5 – Collars, leashes and harnesses tagged with your pet’s name and your contact information.
6 – A microchip locator on each pet. We do inexpensive and painless insertions of a microchip at our pet clinic in Palm Harbor, and we are offering a special price for this at our clinic for the next several weeks. Call us at 727-785-7200 for pricing and mention you saw this article on our website blog on the internet.
7 – A favorite toy or chew bone to make your pet feel more at home in their carrier.
8 – A list of hotels/motels that you have called ahead of time to see if they accept pets in carriers in the rooms with hotel guests. Many of the privately owned hotels may make allowances for storm evacuation emergencies if you have a carrier that can confine your pet while in the guest room.
We can’t stop Mother Nature, but we can prepare for her worst by getting ready ahead of time, so when a violent storm does occur we are prepared to handle it and keep ourselves and our pets out of harm’s way. Having your hurricane kit as well as one for each pet will help keep trauma to a minimum and better ensure everyone’s safety.
Every dog loves a yummy treat now and then and they especially love the peanut butter in these delectable, nutritious goodies.
We were so impressed with this recipe for homemade dog biscuits we decided to share it with you.
Prep: 15 min. Bake: 30 min. + cooling Yield: 31 Servings
2 cups whole wheat flour
1 cup toasted wheat germ
1/2 teaspoon ground cinnamon
3/4 cup water
1/4 cup creamy peanut butter
2 tablespoons vegetable oil
In a large bowl, combine the flour, wheat germ and cinnamon. Stir in the water, peanut butter, egg and oil.
On a floured surface, roll dough to 1/4-in. thickness. Cut with a 3-in. bone-shaped cookie cutter.
Place 2-in. apart on ungreased baking sheets. Bake at 350° for 30-35 minutes or until bottoms are lightly browned (tops may crack).
Cool on a wire rack. Store in an airtight container.
Editor’s Note: Reduced-fat peanut butter is not recommended for this recipe.
Nutritional Facts: 1 dog biscuit equals 61 calories, 3 g fat (trace saturated fat), 7 mg cholesterol, 12 mg sodium, 8 g carbohydrate, 1 g fiber, 3 g protein.
Do you have an especially good recipe for homemade treats or special snacks or meals you make for your dog or cat? If so, email us the recipe with your contact information and a photo of your pet and your pet’s name so we can share it with all of our readers. Don’t be shy, even more dog biscuit recipes are welcome.
E-mail your recipe and photos to: editor@DayAndEveningPetClinic.com
“Many pets suffer from ear problems”, said Dr. Al Paredes, Veterinarian at Day And Evening Pet Clinic. The most common problems include ear tissue infection, ear mites, and chronic ear infections from a lack of regular cleaning.
Signs of Pet Ear Diseases
“The signs of ear diseases are easy to spot,” said Dr. Paredes. “If your pet’s ears have a bad odor, if they are scratching or rubbing their ears, shaking their head or tilting it to one side, check the ears for signs of discharge, swelling or redness in the ear canal, or painful areas around their ears.”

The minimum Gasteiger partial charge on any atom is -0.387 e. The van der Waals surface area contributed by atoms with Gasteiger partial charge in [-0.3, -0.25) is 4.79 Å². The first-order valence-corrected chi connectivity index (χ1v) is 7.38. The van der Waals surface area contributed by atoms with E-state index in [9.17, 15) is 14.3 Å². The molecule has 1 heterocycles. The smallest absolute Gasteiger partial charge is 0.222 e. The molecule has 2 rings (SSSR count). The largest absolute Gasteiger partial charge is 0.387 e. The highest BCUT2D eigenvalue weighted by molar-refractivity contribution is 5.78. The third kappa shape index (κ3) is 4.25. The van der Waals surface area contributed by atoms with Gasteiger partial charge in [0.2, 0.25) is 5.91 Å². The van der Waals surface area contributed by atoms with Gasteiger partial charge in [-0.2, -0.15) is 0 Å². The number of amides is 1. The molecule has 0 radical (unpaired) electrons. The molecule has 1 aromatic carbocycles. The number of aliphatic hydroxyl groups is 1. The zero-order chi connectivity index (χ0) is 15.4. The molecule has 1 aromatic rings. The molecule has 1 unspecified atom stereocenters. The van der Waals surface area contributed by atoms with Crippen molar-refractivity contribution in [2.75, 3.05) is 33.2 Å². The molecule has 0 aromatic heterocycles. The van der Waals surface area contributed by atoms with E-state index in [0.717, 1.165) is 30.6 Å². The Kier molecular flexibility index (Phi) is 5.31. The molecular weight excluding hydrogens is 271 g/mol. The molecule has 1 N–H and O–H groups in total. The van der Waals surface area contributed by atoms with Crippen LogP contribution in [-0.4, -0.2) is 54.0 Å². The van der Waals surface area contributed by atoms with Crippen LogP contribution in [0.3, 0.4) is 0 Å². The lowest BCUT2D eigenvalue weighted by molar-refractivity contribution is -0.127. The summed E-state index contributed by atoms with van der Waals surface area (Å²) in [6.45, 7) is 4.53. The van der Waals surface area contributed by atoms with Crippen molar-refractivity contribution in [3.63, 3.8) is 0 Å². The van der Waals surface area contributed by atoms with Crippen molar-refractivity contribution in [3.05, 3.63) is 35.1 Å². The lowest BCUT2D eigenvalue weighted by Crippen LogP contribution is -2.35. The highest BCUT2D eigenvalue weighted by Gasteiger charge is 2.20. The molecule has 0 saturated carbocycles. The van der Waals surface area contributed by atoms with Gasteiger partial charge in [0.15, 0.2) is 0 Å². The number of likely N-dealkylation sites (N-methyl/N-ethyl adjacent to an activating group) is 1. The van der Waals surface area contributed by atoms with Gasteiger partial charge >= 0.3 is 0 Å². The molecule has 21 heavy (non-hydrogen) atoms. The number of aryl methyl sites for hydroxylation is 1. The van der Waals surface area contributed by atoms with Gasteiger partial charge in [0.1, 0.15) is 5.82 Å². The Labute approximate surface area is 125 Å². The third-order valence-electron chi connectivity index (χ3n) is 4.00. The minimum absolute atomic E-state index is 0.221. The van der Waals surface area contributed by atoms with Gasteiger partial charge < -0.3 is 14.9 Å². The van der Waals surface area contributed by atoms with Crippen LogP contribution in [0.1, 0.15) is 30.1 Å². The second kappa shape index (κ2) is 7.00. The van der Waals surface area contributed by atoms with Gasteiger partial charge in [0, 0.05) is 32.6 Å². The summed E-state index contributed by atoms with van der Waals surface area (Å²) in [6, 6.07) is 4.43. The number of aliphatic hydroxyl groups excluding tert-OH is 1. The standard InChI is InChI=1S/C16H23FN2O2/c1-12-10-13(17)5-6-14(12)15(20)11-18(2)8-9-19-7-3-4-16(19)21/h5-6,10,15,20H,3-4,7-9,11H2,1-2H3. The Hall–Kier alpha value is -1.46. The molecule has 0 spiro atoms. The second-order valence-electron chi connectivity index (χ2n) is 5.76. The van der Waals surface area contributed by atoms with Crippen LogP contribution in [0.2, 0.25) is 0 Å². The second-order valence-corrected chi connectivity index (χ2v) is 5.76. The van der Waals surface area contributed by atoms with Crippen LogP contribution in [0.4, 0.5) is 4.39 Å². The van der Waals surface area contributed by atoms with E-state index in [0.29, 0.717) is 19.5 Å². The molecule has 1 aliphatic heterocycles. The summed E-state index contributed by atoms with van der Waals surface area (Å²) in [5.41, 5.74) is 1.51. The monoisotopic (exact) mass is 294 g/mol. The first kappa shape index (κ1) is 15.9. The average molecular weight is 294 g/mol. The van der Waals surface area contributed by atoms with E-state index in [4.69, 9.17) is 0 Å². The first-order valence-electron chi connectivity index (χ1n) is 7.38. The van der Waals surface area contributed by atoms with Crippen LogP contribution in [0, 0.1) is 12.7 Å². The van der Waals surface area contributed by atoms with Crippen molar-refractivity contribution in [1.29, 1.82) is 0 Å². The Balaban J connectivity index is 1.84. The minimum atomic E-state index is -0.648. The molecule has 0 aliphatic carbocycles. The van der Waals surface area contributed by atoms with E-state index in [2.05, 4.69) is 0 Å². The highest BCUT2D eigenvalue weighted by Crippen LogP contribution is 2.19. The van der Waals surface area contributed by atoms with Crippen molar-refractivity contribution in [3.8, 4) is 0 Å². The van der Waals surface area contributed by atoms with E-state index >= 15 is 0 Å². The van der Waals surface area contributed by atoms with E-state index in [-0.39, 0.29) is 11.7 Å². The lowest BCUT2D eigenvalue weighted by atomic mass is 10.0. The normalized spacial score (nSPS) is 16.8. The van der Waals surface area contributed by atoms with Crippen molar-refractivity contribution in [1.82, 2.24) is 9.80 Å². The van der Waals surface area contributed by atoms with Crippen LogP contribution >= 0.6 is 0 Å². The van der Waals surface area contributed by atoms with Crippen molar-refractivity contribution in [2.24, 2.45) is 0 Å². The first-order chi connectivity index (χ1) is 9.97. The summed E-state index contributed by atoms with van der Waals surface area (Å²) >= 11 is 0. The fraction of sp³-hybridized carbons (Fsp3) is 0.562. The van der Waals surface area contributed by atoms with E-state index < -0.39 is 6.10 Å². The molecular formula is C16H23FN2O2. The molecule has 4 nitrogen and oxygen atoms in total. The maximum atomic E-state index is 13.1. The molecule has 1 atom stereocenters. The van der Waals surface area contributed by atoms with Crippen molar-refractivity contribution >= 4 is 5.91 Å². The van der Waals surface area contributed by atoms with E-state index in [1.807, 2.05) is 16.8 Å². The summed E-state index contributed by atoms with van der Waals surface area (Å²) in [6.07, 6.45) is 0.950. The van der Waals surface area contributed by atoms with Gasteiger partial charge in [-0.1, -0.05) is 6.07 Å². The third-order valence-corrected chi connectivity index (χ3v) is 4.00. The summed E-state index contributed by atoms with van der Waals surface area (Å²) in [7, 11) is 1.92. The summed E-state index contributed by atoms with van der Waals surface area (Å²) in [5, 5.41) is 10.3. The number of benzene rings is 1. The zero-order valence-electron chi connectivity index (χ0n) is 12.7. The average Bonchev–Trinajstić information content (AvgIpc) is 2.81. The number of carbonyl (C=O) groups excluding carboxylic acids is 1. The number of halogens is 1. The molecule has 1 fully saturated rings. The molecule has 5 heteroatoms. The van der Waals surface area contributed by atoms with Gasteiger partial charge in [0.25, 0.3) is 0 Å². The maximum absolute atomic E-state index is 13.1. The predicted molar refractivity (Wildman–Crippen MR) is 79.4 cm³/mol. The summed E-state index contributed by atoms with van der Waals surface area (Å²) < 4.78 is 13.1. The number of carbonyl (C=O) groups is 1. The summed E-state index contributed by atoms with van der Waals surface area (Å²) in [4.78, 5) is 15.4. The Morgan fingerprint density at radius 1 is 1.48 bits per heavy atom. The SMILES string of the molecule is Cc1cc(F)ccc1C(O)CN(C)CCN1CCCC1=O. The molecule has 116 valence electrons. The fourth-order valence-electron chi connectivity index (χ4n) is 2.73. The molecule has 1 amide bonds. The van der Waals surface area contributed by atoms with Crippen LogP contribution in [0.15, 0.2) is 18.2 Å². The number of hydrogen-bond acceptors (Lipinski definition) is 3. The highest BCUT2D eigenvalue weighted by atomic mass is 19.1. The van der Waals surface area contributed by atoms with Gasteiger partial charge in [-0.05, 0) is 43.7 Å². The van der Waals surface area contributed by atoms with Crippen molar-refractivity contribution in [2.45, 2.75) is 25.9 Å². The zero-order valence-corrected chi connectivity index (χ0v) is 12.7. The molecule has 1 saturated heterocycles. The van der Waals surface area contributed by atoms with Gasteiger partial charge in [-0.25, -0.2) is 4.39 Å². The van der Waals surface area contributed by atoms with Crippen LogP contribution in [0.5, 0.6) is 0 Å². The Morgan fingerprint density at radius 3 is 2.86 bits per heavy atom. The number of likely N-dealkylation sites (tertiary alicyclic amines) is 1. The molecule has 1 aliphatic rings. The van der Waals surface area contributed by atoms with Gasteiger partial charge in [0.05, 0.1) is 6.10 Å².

The Causes of Pet Ear Problems
Parasites are a common problem, but ear mites are generally seen in cats who will scratch at their ears. Mites are not generally seen in dogs’ ears.
Both dogs and cats can have problems due to allergies from something they inhaled, ate or touched. Allergies create changes inside the ear and we often see secondary infections in the ear caused by the initial allergy.
Yeast and bacteria can also cause infection, and they are often seen along with allergies, hormonal changes, or moisture in the ears. Ear cleaning alone may not take care of these, so a good antibiotic is sometimes recommended.
General ear cleaning on a regular basis can keep ear problems at bay. Have your pet’s ears checked when they are at the vet clinic for an exam, and ask us about ear cleaning solutions for your dog or cat to keep their ear problems to a minimum.
Pet health care tip. The holidays are here, and festive Christmas tinsel, ribbons and strings of lights are up, or going up, in homes across the city. What do these items have in common?
“To your dogs and cats, these things are toys, and your pets don’t know that they are dangerous,” said Dr. Al Paredes, veterinarian at Day and Evening Pet Clinic in Palm Harbor, Florida.
Ingesting tinsel and ribbon can cause choking, and a string of lights that is plugged in can cause electrocution if your pet chews on them, and is a choking hazard as well with small plastic holders and light bulbs on the wires.
Likewise, ornaments of glass, metal, plastic, or paper with glitter or paint can be toxic, even deadly, if chewed and swallowed, and choking can occur on small sharp edged pieces.
Don’t tie ribbons around dog or cat treats and leave them under the tree. They will be found easily by your pet, and the ribbon and packaging can cause choking. Also, don’t hang Christmas stockings within reach of your pets. The things inside those stockings, like chocolate or candies containing Xylitol artificial sweeteners can be toxic to your pets, and the small gifts inside the stocking can be a choking or poison hazard to both dogs and cats.
Take precautions to watch your pet when they are around areas where decorations and gifts tied with ribbon can be easily reached. We want your holiday, and your pet’s holiday to be joyous and happy. Keep them in an area where they cannot get to the decorations and gifts when you are away from home or not able to watch out for them when you are busy.
If you suspect that your dog or cat has ingested something that can harm it, call us at Day And Evening Pet Clinic at 727-785-7200 and bring your pet in right away for an examination. We are here to help you when you need us.
Happy Holidays to you all,
Dr. Al Paredes & Staff